History of the SNU

What the Spiritualists’ National Union (SNU) provides through its’ churches/centres, literature and education are opportunities for anyone to begin their investigation and study of Spiritualism and to consider its implications in all matters of the spirit here and now as well as the hereafter.
In the United Kingdom the SNU is a registered religious body for Spiritualism. The SNU adopts a set of 7 Principles that form the basis for a study of spirituality through a philosophy, which its’ members and churches/centres support and promote. SNU Churches/Centres offer services which include mediumship to provide evidence of the existence of the Spirit within us all and the continuation of every individual soul beyond physical death, irrespective of nature or belief.
The SNU is a membership organisation that is primarily run and managed by its membership at every level, all of whom do so voluntarily. There are a small number of supporting employees who work at the Head Office in Stansted along with the management and staff at the Arthur Findlay College and Arthur Findlay Centre.
The first Spiritualist church opened in 1853 in Keighley in Yorkshire. Spiritualism then spread throughout Britain with famous people at that time publicly endorsing the Spiritualist philosophy.
Examples of those who supported Spiritualism are:-
In 1854, Robert Owen, founder of the Co-operative movement,
In 1871, Sir William Crooks, distinguished scientist, and later,
In 1918, Sir Arthur Conan Doyle, famous author.
Various gifted mediums became well known and written about they helped to spread the knowledge of Spiritualism further. Significant among these was Emma Hardinge Britten who had spread the word extensively in America. In 1865, Emma returned to England and demonstrated her gift of mediumship, and gave inspired talks on the subject of the Philosophy of Spiritualism.
In 1869, an influential committee appointed by the Christian ‘Dialectical Society’ investigated Spiritualism and published a most positive report. Two years later Sir William Crookes reported on Spiritualism to the prestigious Royal Society and published his findings in the Quarterly Journal of Science.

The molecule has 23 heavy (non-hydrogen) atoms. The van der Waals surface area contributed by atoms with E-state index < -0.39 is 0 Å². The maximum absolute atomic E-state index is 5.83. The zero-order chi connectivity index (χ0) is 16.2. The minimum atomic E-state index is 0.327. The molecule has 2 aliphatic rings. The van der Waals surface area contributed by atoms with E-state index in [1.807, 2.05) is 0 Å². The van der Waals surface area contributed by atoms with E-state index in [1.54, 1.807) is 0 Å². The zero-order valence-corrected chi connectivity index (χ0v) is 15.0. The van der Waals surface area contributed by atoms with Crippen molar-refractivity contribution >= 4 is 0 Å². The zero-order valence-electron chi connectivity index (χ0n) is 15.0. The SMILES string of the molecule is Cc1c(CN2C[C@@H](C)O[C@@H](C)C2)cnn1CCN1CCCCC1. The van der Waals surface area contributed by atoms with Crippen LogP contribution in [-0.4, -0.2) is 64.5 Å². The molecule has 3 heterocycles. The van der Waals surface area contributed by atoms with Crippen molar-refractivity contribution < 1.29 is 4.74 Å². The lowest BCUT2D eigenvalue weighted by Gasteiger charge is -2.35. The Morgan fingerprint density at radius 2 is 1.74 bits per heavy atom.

The British National Association of Spiritualists (now known as the College of Psychic Science) was founded in London in 1873, and the Society for Psychical Research founded in 1882.
In 1887, the ‘Two Worlds’ Spiritualist weekly newspaper was founded by Mrs Emma Hardinge Britten. It was through Emma’s mediumship that the Seven Principles of SNU Spiritualism were attained, which were later to be adopted by the Spiritualists’ National Union as the basis of its religious philosophy.
Attempts were made to bring together the various individuals, Spiritualist churches, groups and societies and the concept of a national federation of Spiritualist churches was discussed and written about in 1889 by Emma in the ‘Two Worlds’ magazine. Emma arranged a meeting and in July 1890 the first national conference of Spiritualists was held in Manchester. At this Conference Emma advocated her concept for the fundamental basis of Spiritualist philosophy, which later became the Seven Principles of SNU Spiritualism. Other resolutions were carried unanimously establishing the concept of a Spiritualists’ National Federation.
The Spiritualists’ National Federation held annual conferences where delegates from Spiritualist societies and individual Spiritualists could discuss issues of common interest. It soon became clear that obtaining the status of a limited company would be beneficial as then asset and property could be legally owned. Therefore, in October 1901 the Spiritualists’ National Union Limited was registered as a company within the UK, and in July 1902 it took over the property, rights and obligations of the Spiritualists’ National Federation. The primary object of the new company was to promote the advancement and diffusion of a knowledge of the religion and religious philosophy of Spiritualism on the basis of the Seven Principles.
In 1966, the Spiritualist educational college based at Stansted Hall, Essex, ‘The Arthur Findlay College’ was opened. Today, as well as the college on this site, there is the headquarters of the Spiritualists’ National Union.
Source: Extracts from various locations within the Spiritualists’ National Union website
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